Closer to home, as you may have noticed we have a new Prime Minister, and her commitment to tackling economic crime and corporate responsibility is evident.
The Prime Minister has spoken of her intention to “get tough on irresponsible behaviour in big business” and to tackle “vested interests” in the corporate world, with plans to put worker representatives on all main British company boards and impose tighter control on executive pay.
The Government remains committed to tackling economic crime and corruption in all its forms. A cross-government anti-corruption strategy is being developed which will set out our long-term vision for tackling corruption. This will sit alongside the Government’s existing Serious and Organised Crime Strategy which also looks to address economic crime and asset recovery.
And the desire to ensure that crime doesn’t pay is something that we should all be committed to. And in the UK, we are starting to see results with reported increases in the amount of assets confiscated from £133 million in 2012-13 to £175 million in 2015-16.
In that year, the Crown Prosecution Service recovered £111.6 million from proceeds of crime, with the Serious Fraud Office recovering an addition £19.6 million, all of which is put back into public funds or paid to victims in compensation.
The Crown Prosecution Service is also dealing with new challenges due to significant changes in its case profile which has seen an increase of fraud and forgery cases by 23% since 2011. The CPS has responded to the threat, maintaining a conviction rate of 86% and above throughout that period.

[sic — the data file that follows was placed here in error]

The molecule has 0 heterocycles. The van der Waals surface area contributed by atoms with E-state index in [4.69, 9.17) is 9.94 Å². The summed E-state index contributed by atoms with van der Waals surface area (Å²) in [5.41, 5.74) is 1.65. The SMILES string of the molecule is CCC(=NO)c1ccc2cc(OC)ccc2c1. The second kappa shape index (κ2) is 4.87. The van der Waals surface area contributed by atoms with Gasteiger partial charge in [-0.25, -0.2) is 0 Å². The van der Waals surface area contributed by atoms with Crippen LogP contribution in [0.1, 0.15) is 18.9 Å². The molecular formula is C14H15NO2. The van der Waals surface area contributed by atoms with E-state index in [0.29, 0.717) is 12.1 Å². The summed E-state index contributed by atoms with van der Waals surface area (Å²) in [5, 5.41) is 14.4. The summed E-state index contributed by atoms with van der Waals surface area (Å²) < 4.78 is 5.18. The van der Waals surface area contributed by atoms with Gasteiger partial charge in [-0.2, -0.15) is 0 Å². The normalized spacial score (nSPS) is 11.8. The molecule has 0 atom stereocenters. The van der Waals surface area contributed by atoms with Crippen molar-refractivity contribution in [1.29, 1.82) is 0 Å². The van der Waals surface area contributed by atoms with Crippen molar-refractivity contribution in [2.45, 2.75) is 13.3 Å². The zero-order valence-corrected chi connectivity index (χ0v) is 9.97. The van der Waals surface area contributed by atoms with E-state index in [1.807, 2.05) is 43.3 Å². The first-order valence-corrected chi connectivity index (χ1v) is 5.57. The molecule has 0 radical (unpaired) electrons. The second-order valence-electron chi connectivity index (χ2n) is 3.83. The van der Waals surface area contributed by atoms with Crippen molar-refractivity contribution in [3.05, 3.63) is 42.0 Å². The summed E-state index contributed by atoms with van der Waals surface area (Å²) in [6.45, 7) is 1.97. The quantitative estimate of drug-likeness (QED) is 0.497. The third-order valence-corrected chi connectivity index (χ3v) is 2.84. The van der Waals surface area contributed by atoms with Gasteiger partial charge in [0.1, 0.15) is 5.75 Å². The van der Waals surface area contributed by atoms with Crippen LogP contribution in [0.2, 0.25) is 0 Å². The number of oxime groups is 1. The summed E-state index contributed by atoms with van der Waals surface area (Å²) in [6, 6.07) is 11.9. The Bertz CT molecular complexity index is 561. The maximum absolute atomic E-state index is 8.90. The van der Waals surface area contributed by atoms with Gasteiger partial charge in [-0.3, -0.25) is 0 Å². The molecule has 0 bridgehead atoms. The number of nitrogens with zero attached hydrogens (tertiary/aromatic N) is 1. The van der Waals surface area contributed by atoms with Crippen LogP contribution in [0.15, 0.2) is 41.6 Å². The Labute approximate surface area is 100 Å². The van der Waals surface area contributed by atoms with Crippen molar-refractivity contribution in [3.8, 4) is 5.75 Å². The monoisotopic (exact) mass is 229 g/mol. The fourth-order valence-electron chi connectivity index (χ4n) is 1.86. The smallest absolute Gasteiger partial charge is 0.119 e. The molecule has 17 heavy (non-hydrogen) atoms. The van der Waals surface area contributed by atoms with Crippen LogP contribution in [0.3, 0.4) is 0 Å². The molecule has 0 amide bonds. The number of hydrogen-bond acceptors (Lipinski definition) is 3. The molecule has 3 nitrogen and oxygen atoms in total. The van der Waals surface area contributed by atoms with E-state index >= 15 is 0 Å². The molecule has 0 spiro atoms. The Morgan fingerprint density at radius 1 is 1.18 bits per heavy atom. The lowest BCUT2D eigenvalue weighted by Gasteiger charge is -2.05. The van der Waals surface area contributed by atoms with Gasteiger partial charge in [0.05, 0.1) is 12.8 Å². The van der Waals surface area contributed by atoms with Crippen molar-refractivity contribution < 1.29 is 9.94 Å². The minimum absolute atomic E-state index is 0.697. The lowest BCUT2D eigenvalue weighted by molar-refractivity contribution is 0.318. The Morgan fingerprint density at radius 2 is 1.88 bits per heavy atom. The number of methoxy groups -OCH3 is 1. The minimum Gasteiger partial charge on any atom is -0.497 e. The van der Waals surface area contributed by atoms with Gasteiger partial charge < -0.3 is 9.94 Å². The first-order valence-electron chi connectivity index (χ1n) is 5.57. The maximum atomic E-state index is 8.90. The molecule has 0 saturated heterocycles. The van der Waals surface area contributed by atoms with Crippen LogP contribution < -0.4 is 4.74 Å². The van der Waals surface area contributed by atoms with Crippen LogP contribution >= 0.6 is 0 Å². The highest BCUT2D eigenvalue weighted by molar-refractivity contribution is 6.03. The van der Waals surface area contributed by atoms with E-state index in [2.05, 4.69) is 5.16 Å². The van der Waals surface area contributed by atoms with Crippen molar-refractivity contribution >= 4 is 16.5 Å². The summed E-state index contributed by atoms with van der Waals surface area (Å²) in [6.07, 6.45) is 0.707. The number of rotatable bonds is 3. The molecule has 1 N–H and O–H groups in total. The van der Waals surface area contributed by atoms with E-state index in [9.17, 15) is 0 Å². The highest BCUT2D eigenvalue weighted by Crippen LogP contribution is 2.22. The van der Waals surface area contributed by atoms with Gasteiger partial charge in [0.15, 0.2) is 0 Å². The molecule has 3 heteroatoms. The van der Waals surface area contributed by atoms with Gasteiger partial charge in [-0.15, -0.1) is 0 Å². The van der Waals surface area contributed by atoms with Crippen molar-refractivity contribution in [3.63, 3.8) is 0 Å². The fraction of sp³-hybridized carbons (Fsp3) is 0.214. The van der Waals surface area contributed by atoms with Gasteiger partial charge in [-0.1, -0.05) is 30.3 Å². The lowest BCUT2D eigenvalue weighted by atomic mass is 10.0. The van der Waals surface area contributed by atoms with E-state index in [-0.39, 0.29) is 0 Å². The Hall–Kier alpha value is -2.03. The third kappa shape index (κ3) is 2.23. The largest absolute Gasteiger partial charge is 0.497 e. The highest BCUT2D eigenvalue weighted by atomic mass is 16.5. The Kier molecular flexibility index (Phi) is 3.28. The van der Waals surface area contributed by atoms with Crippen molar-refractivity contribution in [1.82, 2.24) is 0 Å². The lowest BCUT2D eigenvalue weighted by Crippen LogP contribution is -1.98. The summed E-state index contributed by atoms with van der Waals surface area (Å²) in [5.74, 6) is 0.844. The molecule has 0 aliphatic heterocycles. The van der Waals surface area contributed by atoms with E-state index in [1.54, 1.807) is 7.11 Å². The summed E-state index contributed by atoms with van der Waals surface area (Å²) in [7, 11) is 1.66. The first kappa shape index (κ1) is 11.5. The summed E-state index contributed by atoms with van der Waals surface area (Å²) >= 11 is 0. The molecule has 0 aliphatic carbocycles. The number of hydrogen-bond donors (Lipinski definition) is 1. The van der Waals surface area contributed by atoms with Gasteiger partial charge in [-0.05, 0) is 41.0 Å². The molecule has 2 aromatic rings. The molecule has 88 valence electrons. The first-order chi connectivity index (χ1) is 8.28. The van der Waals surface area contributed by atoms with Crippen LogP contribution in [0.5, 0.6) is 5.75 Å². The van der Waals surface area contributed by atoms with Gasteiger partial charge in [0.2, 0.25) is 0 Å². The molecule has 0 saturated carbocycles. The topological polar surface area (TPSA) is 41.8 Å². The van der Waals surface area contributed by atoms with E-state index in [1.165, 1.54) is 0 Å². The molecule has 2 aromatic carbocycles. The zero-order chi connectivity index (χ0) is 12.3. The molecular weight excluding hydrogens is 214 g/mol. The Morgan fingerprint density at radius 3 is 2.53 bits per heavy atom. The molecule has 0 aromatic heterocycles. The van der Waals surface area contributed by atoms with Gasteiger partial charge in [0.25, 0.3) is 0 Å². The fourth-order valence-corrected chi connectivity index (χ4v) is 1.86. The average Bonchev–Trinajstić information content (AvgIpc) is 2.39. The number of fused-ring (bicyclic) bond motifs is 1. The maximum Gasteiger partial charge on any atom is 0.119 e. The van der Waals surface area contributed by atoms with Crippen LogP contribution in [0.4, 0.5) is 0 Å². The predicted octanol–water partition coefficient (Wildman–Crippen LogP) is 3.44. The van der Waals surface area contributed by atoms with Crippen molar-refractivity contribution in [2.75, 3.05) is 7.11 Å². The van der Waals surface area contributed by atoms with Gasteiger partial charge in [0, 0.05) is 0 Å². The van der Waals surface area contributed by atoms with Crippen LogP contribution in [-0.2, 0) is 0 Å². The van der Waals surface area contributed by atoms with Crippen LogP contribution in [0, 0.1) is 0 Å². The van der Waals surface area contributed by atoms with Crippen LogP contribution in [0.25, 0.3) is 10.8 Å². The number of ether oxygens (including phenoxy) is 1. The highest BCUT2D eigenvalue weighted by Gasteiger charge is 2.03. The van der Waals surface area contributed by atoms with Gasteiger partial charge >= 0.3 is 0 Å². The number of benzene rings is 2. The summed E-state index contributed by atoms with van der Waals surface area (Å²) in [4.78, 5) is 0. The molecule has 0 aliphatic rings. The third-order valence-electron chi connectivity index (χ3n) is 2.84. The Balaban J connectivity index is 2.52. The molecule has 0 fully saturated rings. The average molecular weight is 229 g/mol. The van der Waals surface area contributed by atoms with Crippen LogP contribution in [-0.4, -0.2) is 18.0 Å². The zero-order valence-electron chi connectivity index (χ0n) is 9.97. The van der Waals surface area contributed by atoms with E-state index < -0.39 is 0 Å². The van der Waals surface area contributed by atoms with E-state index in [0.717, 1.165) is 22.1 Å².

One recent case of mortgage fraud shows the impact that economic crime can have across the board. So let me tell you a bit about that case.
Five people were convicted for their part in a £300 million mortgage fraud investigation – one of the biggest fraud cases in the country. This was a complex and extensive investigation into individuals who set up and ran property acquisition, management and mortgage packaging companies in the North East of England between 2004 and 2008. Following guilty pleas to conspiracy to defraud they were sentenced to custodial sentences, the longest of which were of 10 years.
The defendants lived a lavish lifestyle on the money they had acquired from defrauding others, but they had little left to show of their illegitimate gains in the end. The fraud relied upon the acceptance of hundreds of fraudulent mortgage applications to banks and building societies which ultimately resulted in losses to those institutions in excess of £110 million.
That fraud caused misery and distress to many other people caught up in it. In real terms, people have lost their homes, marriages have broken up causing some victims to contemplate suicide.
We are also focusing on tax evasion and those accountants, tax planners and advisers who provide advice on how to avoid tax will face tough penalties under new proposals being consulted on by HMRC.
People who peddle tax avoidance schemes deprive public services of vital tax revenue and the Government is determined to make sure they pay. The vast majority of their schemes don’t work and can land their users in court facing large tax bills and other costs.
Under HMRC plans launched in a consultation in August, enablers of tax avoidance could have to pay a fine of up to 100% of the tax the scheme’s user underpaid.